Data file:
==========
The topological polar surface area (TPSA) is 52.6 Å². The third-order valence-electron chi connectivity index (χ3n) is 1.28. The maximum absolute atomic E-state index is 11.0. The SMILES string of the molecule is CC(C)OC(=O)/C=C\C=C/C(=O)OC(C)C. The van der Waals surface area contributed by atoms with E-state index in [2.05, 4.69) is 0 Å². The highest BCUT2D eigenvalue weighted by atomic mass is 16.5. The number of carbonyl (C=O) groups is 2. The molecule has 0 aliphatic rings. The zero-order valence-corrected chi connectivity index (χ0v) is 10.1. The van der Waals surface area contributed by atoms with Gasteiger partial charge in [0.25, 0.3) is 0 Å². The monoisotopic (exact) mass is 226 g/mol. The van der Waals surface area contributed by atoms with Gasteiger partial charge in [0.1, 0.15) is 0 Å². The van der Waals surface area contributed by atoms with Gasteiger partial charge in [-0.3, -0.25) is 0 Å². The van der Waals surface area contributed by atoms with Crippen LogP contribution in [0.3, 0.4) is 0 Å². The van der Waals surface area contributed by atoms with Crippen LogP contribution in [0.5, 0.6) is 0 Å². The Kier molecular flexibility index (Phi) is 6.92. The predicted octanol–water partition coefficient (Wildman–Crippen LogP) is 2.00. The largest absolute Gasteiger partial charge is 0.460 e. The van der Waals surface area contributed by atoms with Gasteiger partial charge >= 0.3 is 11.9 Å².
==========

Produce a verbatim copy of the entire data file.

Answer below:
The topological polar surface area (TPSA) is 52.6 Å². The third-order valence-electron chi connectivity index (χ3n) is 1.28. The maximum absolute atomic E-state index is 11.0. The SMILES string of the molecule is CC(C)OC(=O)/C=C\C=C/C(=O)OC(C)C. The van der Waals surface area contributed by atoms with E-state index in [2.05, 4.69) is 0 Å². The highest BCUT2D eigenvalue weighted by atomic mass is 16.5. The number of carbonyl (C=O) groups is 2. The molecule has 0 aliphatic rings. The zero-order valence-corrected chi connectivity index (χ0v) is 10.1. The van der Waals surface area contributed by atoms with Gasteiger partial charge in [0.25, 0.3) is 0 Å². The monoisotopic (exact) mass is 226 g/mol. The van der Waals surface area contributed by atoms with Gasteiger partial charge in [0.1, 0.15) is 0 Å². The van der Waals surface area contributed by atoms with Gasteiger partial charge in [-0.3, -0.25) is 0 Å². The van der Waals surface area contributed by atoms with Crippen LogP contribution in [0.3, 0.4) is 0 Å². The van der Waals surface area contributed by atoms with Crippen LogP contribution in [0.5, 0.6) is 0 Å². The Kier molecular flexibility index (Phi) is 6.92. The predicted octanol–water partition coefficient (Wildman–Crippen LogP) is 2.00. The largest absolute Gasteiger partial charge is 0.460 e. The van der Waals surface area contributed by atoms with Gasteiger partial charge >= 0.3 is 11.9 Å².